A recent article in Healthcare IT News highlighted an interesting study on the successful use of electronic health records (EHRs). KLAS Research reviewed the feedback of 3,061 highly satisfied clinicians collected between December 2021 and December 2022, and calculated overall "Net EHR Experience Scores" (NESS) numbers.
On average, the scores of these highly satisfied users were twice as high as the average clinician scores. Additionally, researchers found that highly satisfied EHR users were:
- 3.8 times more likely to agree or strongly agree that initial training prepared them well to use the EHR.
- 6.6 times more likely to agree or strongly agree that their organization implemented the EHR well.
- 1.8 times more likely to have a highly personalized EHR.
The study determined EHR personalization to be the top success factor for EHR satisfaction. That makes perfect sense, since one of the main problems with legacy EHR systems is their monolithic architecture. These EHRs were developed from billing systems, rather than being designed for the delivery of care. They can’t be configured to meet the personalization needs of local caregivers.
Juno EHR takes an entirely different approach. It has been designed with open architectures, the reverse of all-inclusive and inflexible systems. Juno EHR is United States Core Data for Interoperability (USCDI) compliant right out of the box. The USCDI is a standardized set of health data classes and constituent data elements for nationwide, interoperable health information exchange.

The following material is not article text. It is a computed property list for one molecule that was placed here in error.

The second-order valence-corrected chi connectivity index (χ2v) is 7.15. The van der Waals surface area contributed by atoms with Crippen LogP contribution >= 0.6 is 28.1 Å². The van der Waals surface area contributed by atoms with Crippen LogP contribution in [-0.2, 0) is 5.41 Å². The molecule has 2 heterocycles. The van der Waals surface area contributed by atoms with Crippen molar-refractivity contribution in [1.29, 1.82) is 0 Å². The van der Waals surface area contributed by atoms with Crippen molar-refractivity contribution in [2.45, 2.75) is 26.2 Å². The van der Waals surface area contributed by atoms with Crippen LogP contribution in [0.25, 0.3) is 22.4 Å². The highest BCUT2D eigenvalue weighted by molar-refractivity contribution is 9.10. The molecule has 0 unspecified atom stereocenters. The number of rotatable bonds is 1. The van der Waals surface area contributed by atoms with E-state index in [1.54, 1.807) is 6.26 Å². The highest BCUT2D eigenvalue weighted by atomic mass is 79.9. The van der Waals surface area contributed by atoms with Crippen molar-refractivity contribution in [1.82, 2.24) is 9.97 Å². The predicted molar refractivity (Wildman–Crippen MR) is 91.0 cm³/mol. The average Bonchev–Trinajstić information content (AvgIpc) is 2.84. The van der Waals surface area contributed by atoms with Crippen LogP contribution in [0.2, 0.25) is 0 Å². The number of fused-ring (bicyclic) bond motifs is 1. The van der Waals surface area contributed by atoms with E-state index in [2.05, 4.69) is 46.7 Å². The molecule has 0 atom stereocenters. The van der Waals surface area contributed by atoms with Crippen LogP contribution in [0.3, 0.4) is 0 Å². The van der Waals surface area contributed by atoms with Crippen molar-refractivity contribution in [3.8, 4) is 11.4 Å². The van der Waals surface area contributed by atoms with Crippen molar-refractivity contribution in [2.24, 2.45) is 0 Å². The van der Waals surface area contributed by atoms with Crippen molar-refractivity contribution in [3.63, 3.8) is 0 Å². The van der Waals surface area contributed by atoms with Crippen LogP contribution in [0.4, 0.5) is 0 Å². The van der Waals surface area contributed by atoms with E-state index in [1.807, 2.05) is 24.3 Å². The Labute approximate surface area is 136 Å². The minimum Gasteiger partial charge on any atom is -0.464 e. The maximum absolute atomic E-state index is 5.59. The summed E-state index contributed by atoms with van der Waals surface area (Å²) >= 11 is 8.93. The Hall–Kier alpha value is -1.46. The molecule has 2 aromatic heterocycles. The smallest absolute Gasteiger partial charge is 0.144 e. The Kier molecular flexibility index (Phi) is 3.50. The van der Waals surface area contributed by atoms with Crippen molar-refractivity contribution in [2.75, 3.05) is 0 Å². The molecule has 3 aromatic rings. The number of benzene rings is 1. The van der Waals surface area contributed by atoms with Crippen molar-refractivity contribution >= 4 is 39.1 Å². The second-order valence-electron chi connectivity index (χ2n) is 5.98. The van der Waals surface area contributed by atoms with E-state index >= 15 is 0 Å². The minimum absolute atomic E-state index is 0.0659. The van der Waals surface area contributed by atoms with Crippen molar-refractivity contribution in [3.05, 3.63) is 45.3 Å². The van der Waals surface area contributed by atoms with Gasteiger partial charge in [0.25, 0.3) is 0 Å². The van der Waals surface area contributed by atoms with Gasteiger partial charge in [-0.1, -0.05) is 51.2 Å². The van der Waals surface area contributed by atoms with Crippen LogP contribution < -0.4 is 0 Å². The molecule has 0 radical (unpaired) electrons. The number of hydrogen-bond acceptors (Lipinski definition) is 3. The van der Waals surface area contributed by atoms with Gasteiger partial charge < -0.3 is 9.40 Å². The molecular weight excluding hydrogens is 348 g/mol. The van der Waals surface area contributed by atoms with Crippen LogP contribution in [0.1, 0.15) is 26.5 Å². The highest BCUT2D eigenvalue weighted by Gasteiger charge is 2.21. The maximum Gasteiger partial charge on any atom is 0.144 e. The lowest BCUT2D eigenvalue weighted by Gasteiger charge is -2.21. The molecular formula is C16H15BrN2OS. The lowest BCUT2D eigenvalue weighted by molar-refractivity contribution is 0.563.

The low-code/no-code design of Juno EHR means it can be tailored for the specific work processes of healthcare organizations. This is exactly what the study showed is so powerfully correlated with user satisfaction. Staff at the point of care can move away from managing servers and personalize their EHR for every user role, program, patient type, and regulatory requirement necessary.
When the technology can be dictated by the specific healthcare workflow, rather than the other way around, the results are incredible. When providers felt the EHR followed the workflows of their specialty they were 25 times more satisfied, according to the study results.
There was one finding in the report that we at Juno Health view with some healthy skepticism. One of the success factors reported by the study was “personal initiative”:
"This includes proactive efforts by the clinician to learn the EHR and seek help when they have questions."
That sounds perilously close to blaming the user for problems caused by a rigid, hard to use EHR system. While providers obviously need to be professional about the requirements of their position, they should be enabled–not encumbered–by technology.
This has already happened in so many other industries, and it needs to happen in healthcare. Next-generation technology like Juno EHR will keep EHR satisfaction scores high and enable providers to focus more on their mission of patient care.
Please contact us here to learn more how Juno EHR can reduce clinician burnout and staffing bottlenecks in ways that transform how your clinical teams customize their workflows and deliver patient care.